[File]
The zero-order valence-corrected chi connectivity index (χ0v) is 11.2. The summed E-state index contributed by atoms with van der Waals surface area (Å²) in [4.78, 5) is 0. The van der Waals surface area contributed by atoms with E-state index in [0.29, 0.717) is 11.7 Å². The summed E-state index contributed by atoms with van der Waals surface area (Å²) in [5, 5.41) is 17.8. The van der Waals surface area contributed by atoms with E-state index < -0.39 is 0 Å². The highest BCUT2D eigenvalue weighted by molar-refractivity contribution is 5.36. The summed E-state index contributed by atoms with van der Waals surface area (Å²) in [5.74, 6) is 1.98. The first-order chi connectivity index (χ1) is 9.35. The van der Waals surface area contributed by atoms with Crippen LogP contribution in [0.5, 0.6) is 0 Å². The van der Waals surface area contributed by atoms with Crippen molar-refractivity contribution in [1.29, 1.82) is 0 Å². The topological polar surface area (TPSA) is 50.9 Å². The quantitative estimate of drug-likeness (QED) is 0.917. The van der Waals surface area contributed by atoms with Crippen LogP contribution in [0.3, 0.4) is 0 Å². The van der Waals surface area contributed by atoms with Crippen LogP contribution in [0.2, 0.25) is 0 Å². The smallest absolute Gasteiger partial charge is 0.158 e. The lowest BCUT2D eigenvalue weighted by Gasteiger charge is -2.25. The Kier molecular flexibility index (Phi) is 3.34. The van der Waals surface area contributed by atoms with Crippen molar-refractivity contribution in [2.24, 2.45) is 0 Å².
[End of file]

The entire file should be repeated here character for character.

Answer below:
The zero-order valence-corrected chi connectivity index (χ0v) is 11.2. The summed E-state index contributed by atoms with van der Waals surface area (Å²) in [4.78, 5) is 0. The van der Waals surface area contributed by atoms with E-state index in [0.29, 0.717) is 11.7 Å². The summed E-state index contributed by atoms with van der Waals surface area (Å²) in [5, 5.41) is 17.8. The van der Waals surface area contributed by atoms with E-state index < -0.39 is 0 Å². The highest BCUT2D eigenvalue weighted by molar-refractivity contribution is 5.36. The summed E-state index contributed by atoms with van der Waals surface area (Å²) in [5.74, 6) is 1.98. The first-order chi connectivity index (χ1) is 9.35. The van der Waals surface area contributed by atoms with Crippen LogP contribution in [0.5, 0.6) is 0 Å². The van der Waals surface area contributed by atoms with Crippen molar-refractivity contribution in [1.29, 1.82) is 0 Å². The topological polar surface area (TPSA) is 50.9 Å². The quantitative estimate of drug-likeness (QED) is 0.917. The van der Waals surface area contributed by atoms with Crippen LogP contribution in [0.3, 0.4) is 0 Å². The van der Waals surface area contributed by atoms with Crippen LogP contribution in [0.2, 0.25) is 0 Å². The smallest absolute Gasteiger partial charge is 0.158 e. The lowest BCUT2D eigenvalue weighted by Gasteiger charge is -2.25. The Kier molecular flexibility index (Phi) is 3.34. The van der Waals surface area contributed by atoms with Crippen molar-refractivity contribution in [2.24, 2.45) is 0 Å².